PAZ is a larger satellite. It's a hexegonal satellite 5m long and 2.4m in (outer) diameter. (6x1.2m sides)
(This is to large for the Vega fairing) It wants a axial (in line/ standard) deployment.
I think it will be very difficult to mount the Grace-FO on a structure around PAZ. The F9 Fairing is to short to stack all sats on top of each other. (3 + 3 + 5 = 11m D2.4m | 3 + 5 =8m D5m)

Online envy887

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Edit: Could PAZ fit on the adapter with with 5 Iridium sats and Grace FO 1 and 2? That would explain this change.
I think that this stack doesn't work.
If I'm not mistaken, both the Iridium Next and Grace FO satellites are roughly the same shape and size. Aka: 3m high, 2m wide and ~1m deep. They are side mounted to a carrying structure. Grace was planned to use a structure like the one used for dual galileo sat (soyuz) launches.
PAZ is a larger satellite. It's a hexegonal satellite 5m long and 2.4m in (outer) diameter. (6x1.2m sides)
(This is to large for the Vega fairing) It wants a axial (in line/ standard) deployment.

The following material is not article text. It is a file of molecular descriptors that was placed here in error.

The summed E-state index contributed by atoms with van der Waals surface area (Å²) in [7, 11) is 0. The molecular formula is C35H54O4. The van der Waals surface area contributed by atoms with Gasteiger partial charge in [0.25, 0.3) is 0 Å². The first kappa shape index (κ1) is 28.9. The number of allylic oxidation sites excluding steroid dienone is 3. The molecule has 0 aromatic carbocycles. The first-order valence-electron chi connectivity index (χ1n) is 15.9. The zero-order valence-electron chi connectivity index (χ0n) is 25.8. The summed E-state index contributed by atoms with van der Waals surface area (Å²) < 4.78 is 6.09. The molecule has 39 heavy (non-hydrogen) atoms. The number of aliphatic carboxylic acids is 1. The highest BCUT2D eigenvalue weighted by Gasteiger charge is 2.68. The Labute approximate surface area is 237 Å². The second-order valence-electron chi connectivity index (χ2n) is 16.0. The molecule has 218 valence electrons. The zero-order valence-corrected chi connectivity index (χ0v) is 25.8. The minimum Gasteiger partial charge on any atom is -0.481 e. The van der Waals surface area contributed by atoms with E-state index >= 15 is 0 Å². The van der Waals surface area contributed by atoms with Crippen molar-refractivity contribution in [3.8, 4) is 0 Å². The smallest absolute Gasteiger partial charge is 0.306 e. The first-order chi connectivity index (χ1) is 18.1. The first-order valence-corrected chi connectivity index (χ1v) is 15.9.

I think it will be very difficult to mount the Grace-FO on a structure around PAZ. The F9 Fairing is to short to stack all sats on top of each other. (3 + 3 + 5 = 11m D2.4m | 3 + 5 =8m D5m)

It might be possible. Here's a roughly to-scale sketch of the PAZ envelope mounted atop the stacked GRACE-FO and Iridium dispenser envelopes:

Offline Rik ISS-fan

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Re: SpaceX Falcon 9 : PAZ : SLC-4E Vandenberg : Jan. 30, 2018
« Reply #49 on: 10/14/2017 01:26 PM »
envy887; I think your sketch is a bit deceiving. The stack of 5x Iridium Next + 2x Grace-FO the same length as two 5x Iridium Next on top of each other. ~6m. In your sketch the lower block looks to be ~5m high (6.6m - ~1.5m).

I found out that the Grace-FO satellites will be mounted to a cilindrical structure instead of the Galileo dual structure.
source Nasa JPL
I think that if PAZ is placed on top of this structure, the sides of PAZ and the two Grace-FO will line up. (Same width)
« Last Edit: 10/14/2017 01:29 PM by Rik ISS-fan »